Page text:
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An excerpt from www.HouseOfNames.com archives copyright 2000 - 2017


The surname Aylent is derived from the personal name Hugelin, which is a diminutive of Hugh. The Gaelic form of the name is Mac Uighilin.

Aylent Early Origins



The surname Aylent was first found in County Antrim (Irish: Aontroim) located in the province of Ulster in present day Northern Ireland, where they were granted lands by Strongbow after the Anglo/ Norman invasion of Ireland in 1172. Specifically, "The MacQuillans were lords of the territory of the Routes, in co. Antrim, holding their chief residence in the fine old sea-girt castle of Dunluce." MacLysaght agrees "The MacQillans are of Norman- Welsh descent: they settled soon after the invasion in the territory called the Route (co. Antrim.)" [1]CITATION[CLOSE]
MacLysaght, Edward, Irish Families Their Names, Arms and Origins 4th Edition. Dublin: Irish Academic, 1982. Print. (ISBN 0-7165-2364-7)

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Aylent Spelling Variations


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Aylent Spelling Variations



During the lifetime of an individual person, his name was often spelt by church officials and medieval scribes the way it sounded. An examination of the many different origins of each name has revealed many spelling variations for the name: McQuillan, McQuillen, McQuillian, McQuillin, McQuillon, McCailin, McAilin, MacQuillian, MacQuillon, MacCaillion, MacQuillin, MacQuillan, McKillan, McQuilland, McAiland, McAylin, McCaillion, McKillion, McKillin, McKillon, MacKillan, MacQuilland, MacAyland, MacAilan, Quillan and many more.

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Aylent Early History


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Aylent Early History



This web page shows only a small excerpt of our Aylent research. Another 277 words (20 lines of text) covering the years 1315, 1500 and 1750 are included under the topic Early Aylent History in all our PDF Extended History products and printed products wherever possible.

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Aylent Early Notables (pre 1700)


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Aylent Early Notables (pre 1700)



More information is included under the topic Early Aylent Notables in all our PDF Extended History products and printed products wherever possible.

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The Great Migration


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The Great Migration



Ireland's Great Potato Famine left the country's inhabitants in extreme poverty and starvation. Many families left their homeland for North America for the promise of work, freedom and land ownership. Although the Irish were not free of economic and racial discrimination in North America, they did contribute greatly to the rapid development of bridges, canals, roads, and railways. Eventually, they would be accepted in other areas such as commerce, education, and the arts. An examination of immigration and passenger lists revealed many bearing the name Aylent: Andrew, Charles, James, John, Patrick, William McQuillan arrived in Philadelphia between 1840 and 1860; Edward, George, Patrick, Phillip, Roger and Thomas McQuillen all arrived in Philadelphia between 1840 and 1860.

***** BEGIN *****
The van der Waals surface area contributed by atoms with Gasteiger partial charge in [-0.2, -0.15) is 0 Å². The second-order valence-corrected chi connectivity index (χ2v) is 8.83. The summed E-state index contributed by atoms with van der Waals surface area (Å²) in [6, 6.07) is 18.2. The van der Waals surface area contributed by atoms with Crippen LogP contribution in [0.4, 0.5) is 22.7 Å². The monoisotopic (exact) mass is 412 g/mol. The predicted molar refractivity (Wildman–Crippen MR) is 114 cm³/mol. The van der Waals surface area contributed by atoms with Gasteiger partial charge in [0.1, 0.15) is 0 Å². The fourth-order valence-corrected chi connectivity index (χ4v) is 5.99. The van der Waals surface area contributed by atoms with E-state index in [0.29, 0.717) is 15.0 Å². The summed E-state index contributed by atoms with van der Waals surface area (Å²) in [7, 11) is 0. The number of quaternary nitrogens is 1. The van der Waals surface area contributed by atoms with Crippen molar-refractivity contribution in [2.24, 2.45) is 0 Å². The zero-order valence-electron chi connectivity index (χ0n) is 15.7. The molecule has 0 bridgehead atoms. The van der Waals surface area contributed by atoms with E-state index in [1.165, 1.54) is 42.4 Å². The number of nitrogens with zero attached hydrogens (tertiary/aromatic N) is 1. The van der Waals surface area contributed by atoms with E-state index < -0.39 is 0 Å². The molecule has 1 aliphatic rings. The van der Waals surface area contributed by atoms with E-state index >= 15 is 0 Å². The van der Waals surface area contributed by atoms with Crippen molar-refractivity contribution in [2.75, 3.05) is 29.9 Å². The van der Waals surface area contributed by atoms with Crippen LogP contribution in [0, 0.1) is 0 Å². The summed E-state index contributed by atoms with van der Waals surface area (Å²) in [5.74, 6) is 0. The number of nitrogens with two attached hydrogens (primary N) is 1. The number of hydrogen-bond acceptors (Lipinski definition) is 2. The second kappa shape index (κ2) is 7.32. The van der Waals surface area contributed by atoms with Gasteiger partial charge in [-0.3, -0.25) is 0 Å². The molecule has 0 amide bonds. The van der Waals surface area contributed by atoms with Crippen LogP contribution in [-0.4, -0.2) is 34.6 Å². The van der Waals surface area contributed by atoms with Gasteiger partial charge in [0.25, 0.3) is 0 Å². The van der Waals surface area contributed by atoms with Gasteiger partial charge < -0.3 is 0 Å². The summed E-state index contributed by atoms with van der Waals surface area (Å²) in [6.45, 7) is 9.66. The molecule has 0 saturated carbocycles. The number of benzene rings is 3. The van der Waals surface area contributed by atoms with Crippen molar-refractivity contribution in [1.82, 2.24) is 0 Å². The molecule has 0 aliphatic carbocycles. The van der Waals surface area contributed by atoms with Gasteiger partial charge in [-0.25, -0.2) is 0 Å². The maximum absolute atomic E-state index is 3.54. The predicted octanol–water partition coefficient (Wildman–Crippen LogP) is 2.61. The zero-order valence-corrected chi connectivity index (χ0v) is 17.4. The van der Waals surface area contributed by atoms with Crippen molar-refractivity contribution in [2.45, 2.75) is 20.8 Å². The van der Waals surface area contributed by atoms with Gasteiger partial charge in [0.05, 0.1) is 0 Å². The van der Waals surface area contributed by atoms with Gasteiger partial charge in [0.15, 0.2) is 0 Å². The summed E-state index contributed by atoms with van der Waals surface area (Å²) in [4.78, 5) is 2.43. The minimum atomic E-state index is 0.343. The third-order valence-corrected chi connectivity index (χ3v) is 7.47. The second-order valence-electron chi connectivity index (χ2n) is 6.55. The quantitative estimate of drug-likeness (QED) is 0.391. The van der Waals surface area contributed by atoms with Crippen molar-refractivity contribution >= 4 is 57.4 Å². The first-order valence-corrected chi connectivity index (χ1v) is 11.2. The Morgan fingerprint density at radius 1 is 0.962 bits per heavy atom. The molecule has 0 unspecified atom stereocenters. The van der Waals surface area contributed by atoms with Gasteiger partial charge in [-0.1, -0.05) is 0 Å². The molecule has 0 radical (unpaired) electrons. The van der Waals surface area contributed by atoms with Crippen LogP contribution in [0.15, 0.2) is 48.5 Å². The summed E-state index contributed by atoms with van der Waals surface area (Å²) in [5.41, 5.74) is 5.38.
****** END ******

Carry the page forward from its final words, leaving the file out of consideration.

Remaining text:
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Aylent Family Crest Products


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Aylent Family Crest Products




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See Also


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See Also




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Citations


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Citations



  1. ^ MacLysaght, Edward, Irish Families Their Names, Arms and Origins 4th Edition. Dublin: Irish Academic, 1982. Print. (ISBN 0-7165-2364-7)

Other References

  1. Bowman, George Ernest. The Mayflower Reader A Selection of Articales from The Mayflower Descendent. Baltimore: Genealogical Publishing. Print.
  2. O'Hart, John. Irish Pedigress 5th Edition in 2 Volumes. Baltimore: Genealogical Publishing, 1976. Print. (ISBN 0-8063-0737-4).
  3. Grehan, Ida. Dictionary of Irish Family Names. Boulder: Roberts Rinehart, 1997. Print. (ISBN 1-57098-137-X).
  4. The Norman People and Their Existing Descendants in the British Dominions and the United States Of America. Baltimore: Genealogical Publishing, 1975. Print. (ISBN 0-8063-0636-X).
  5. Woulfe, Rev. Patrick. Irish Names and Surnames Collected and Edited with Explanatory and Historical Notes. Kansas City: Genealogical Foundation, 1992. Print. (ISBN 0-940134-403).
  6. Bolton, Charles Knowles. Bolton's American Armory. Baltimore: Heraldic Book Company, 1964. Print.
  7. Leyburn, James Graham. The Scotch-Irish A Social History. Chapel Hill: UNC Press, 1962. Print. (ISBN 0807842591).
  8. Bell, Robert. The Book of Ulster Surnames. Belfast: Blackstaff, 1988. Print. (ISBN 10-0856404160).
  9. Hanks, Patricia and Flavia Hodges. A Dictionary of Surnames. Oxford: Oxford University Press, 1988. Print. (ISBN 0-19-211592-8).
  10. MacLysaght, Edward. Mores Irish Familes. Dublin: Irish Academic, 1982. Print. (ISBN 0-7165-0126-0).
  11. ...

The Aylent Family Crest was acquired from the Houseofnames.com archives. The Aylent Family Crest was drawn according to heraldic standards based on published blazons. We generally include the oldest published family crest once associated with each surname.

This page was last modified on 18 June 2015 at 16:10.

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